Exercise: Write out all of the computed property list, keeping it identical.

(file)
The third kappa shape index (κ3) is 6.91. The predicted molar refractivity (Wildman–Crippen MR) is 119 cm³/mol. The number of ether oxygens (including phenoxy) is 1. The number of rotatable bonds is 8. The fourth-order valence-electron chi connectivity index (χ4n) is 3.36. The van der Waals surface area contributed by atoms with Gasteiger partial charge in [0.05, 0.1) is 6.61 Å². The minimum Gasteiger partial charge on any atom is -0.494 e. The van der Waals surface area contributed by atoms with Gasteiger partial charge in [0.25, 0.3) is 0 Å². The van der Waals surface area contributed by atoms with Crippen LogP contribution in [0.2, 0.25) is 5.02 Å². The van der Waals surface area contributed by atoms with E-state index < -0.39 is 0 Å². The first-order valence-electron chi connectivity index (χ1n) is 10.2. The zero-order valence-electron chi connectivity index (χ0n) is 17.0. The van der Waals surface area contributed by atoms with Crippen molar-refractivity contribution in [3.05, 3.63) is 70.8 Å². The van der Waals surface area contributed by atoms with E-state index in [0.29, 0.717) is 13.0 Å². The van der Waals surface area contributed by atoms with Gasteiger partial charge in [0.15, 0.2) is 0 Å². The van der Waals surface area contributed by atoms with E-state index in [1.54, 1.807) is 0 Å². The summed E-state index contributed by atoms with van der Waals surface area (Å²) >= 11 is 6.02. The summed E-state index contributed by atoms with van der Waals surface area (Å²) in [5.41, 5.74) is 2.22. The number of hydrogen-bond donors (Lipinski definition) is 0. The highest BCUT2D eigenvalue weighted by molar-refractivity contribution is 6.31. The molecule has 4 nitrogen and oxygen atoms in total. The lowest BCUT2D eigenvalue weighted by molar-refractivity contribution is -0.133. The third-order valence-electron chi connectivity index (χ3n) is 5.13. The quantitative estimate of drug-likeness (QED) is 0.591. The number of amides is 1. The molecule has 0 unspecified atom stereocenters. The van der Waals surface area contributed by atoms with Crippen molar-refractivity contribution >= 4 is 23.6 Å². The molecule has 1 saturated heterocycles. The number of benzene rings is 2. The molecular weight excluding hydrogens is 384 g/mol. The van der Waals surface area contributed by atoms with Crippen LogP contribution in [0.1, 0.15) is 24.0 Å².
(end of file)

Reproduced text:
The third kappa shape index (κ3) is 6.91. The predicted molar refractivity (Wildman–Crippen MR) is 119 cm³/mol. The number of ether oxygens (including phenoxy) is 1. The number of rotatable bonds is 8. The fourth-order valence-electron chi connectivity index (χ4n) is 3.36. The van der Waals surface area contributed by atoms with Gasteiger partial charge in [0.05, 0.1) is 6.61 Å². The minimum Gasteiger partial charge on any atom is -0.494 e. The van der Waals surface area contributed by atoms with Gasteiger partial charge in [0.25, 0.3) is 0 Å². The van der Waals surface area contributed by atoms with Crippen LogP contribution in [0.2, 0.25) is 5.02 Å². The van der Waals surface area contributed by atoms with E-state index < -0.39 is 0 Å². The first-order valence-electron chi connectivity index (χ1n) is 10.2. The zero-order valence-electron chi connectivity index (χ0n) is 17.0. The van der Waals surface area contributed by atoms with Crippen molar-refractivity contribution in [3.05, 3.63) is 70.8 Å². The van der Waals surface area contributed by atoms with E-state index in [0.29, 0.717) is 13.0 Å². The van der Waals surface area contributed by atoms with Gasteiger partial charge in [0.15, 0.2) is 0 Å². The van der Waals surface area contributed by atoms with E-state index in [1.54, 1.807) is 0 Å². The summed E-state index contributed by atoms with van der Waals surface area (Å²) >= 11 is 6.02. The summed E-state index contributed by atoms with van der Waals surface area (Å²) in [5.41, 5.74) is 2.22. The number of hydrogen-bond donors (Lipinski definition) is 0. The highest BCUT2D eigenvalue weighted by molar-refractivity contribution is 6.31. The molecule has 4 nitrogen and oxygen atoms in total. The lowest BCUT2D eigenvalue weighted by molar-refractivity contribution is -0.133. The third-order valence-electron chi connectivity index (χ3n) is 5.13. The quantitative estimate of drug-likeness (QED) is 0.591. The number of amides is 1. The molecule has 0 unspecified atom stereocenters. The van der Waals surface area contributed by atoms with Crippen molar-refractivity contribution >= 4 is 23.6 Å². The molecule has 1 saturated heterocycles. The number of benzene rings is 2. The molecular weight excluding hydrogens is 384 g/mol. The van der Waals surface area contributed by atoms with Crippen LogP contribution in [0.1, 0.15) is 24.0 Å².